Monday, November 26, 2012


A friend sent me an article from the Toronto Star ( that examines a behind-the-scenes medical practice called the “slow code.” The phrase awakened a dusty memory in me, a list of sarcastic phrases we medical smartasses spoke to one another but were careful never to mention around patients. Like “Five-P Syndrome,” meaning Piss-Poor Protoplasm Poorly Put Together. Or, when some troublesome patient departed, “AMF,” meaning, to put it delicately, “Adios, My Friend.” A “slow code” was cardiopulmonary resuscitation done so desultorily it was sure to fail.

In most hospitals the call for CPR comes over the PA system as “Code Blue” or “Code Three:” a patient is in cardiac arrest, so all hands on deck, stat. The bedside becomes a frightfully dramatic scene, a whirlwind of doctors, nurses, techs, gloved hands, potent drugs slammed through tubing, electric gadgets hooked up.

When I was an ER doc, I participated in plenty of these, and went at each full-bore, even when survival was unlikely. (In fact, unlikely survival is the most likely outcome. A study of ninety-nine thousand CPR attempts found that only two hundred twenty-eight patients, a fifth of one percent, were pulled from death into a normal life. That doesn’t mean we shouldn’t try, only that our expectations need trimming.)

Sometimes the patient is known in advance to be unsalvageable, being too old or frail or irreversibly sick even to survive the trial of CPR. In those instances, the staff would like to have a “DNR,” or do-not-resuscitate, order on the chart, but that’s not always the case, as end-of-life conversations are too seldom conducted. The practitioners who find themselves suddenly at these bedsides do their job, but half-heartedly, hence the “slow code.”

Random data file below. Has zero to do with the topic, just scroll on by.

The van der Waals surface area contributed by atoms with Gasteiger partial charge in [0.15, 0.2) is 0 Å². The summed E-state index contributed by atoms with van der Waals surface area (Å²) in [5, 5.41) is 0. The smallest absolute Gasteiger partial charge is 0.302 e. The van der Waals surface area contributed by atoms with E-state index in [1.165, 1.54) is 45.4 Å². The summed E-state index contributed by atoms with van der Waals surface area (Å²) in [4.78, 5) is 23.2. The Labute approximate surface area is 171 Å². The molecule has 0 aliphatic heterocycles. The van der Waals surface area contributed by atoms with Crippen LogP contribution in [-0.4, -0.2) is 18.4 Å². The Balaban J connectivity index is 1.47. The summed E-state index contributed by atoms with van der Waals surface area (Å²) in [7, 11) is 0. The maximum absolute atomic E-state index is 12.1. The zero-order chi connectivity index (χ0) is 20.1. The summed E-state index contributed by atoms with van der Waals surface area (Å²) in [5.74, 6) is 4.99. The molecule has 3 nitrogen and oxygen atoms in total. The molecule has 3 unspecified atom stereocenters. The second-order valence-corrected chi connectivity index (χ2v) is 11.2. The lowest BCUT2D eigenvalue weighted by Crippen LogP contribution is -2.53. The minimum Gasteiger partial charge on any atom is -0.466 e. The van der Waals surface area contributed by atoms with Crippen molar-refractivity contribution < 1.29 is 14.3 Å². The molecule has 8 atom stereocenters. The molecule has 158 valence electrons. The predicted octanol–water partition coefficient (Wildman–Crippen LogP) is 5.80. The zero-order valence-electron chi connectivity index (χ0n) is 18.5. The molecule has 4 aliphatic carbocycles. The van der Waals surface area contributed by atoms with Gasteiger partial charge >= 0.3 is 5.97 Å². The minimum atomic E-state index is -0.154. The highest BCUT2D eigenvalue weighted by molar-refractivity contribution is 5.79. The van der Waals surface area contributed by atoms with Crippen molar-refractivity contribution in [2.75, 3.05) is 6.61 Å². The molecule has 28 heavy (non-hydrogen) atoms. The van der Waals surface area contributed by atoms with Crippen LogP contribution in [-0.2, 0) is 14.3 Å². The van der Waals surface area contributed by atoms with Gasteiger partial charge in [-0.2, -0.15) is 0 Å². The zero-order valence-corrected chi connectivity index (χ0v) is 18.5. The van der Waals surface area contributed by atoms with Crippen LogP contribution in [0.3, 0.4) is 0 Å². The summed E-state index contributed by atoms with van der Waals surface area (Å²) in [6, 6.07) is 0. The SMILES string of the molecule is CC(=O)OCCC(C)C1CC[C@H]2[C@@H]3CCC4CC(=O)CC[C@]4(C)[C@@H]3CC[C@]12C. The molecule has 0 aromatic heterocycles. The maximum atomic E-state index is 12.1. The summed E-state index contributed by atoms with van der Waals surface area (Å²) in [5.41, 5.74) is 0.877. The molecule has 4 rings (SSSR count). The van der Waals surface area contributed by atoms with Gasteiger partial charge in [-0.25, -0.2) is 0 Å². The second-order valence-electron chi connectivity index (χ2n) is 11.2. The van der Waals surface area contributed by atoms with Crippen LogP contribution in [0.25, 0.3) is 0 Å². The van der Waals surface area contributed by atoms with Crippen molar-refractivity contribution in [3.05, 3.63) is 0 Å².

These scenarios aren’t just wasted energy. They can generate gratuitous suffering for everyone involved, especially the staff, who, while cleaning up the post-code mess, wonder what they’re doing in this profession. This all might be avoided were doctors to routinely discuss end-of-life issues with patients and their families. 

One reason they often don’t is that they’re not paid to do so. They’d earn thousands for a brain operation, but not a cent for helping guide people through their darkest hour. A provision in an early version of the Affordable Care Act of 2010 (“Obamacare”) specified paying doctors to hold such conversations. No sooner was this made public than millions interpreted it as “death panels” intent on pulling Grandma’s plug, and the provision was dropped.

As long as we keep end-of-life issues locked in the closet, we’ll continue to slow-code and act in other ways that would make a visiting anthropologist wonder about our mental health.

1 comment:

  1. As part of my surgical residency, I did six months as a resident on the anerthesia service. Between that and spending plenty of time in the ER, I did a lot of CPR.

    There is no doubt in my mind that "saving" some patients makes no sense from one of the several points of view on this important subject.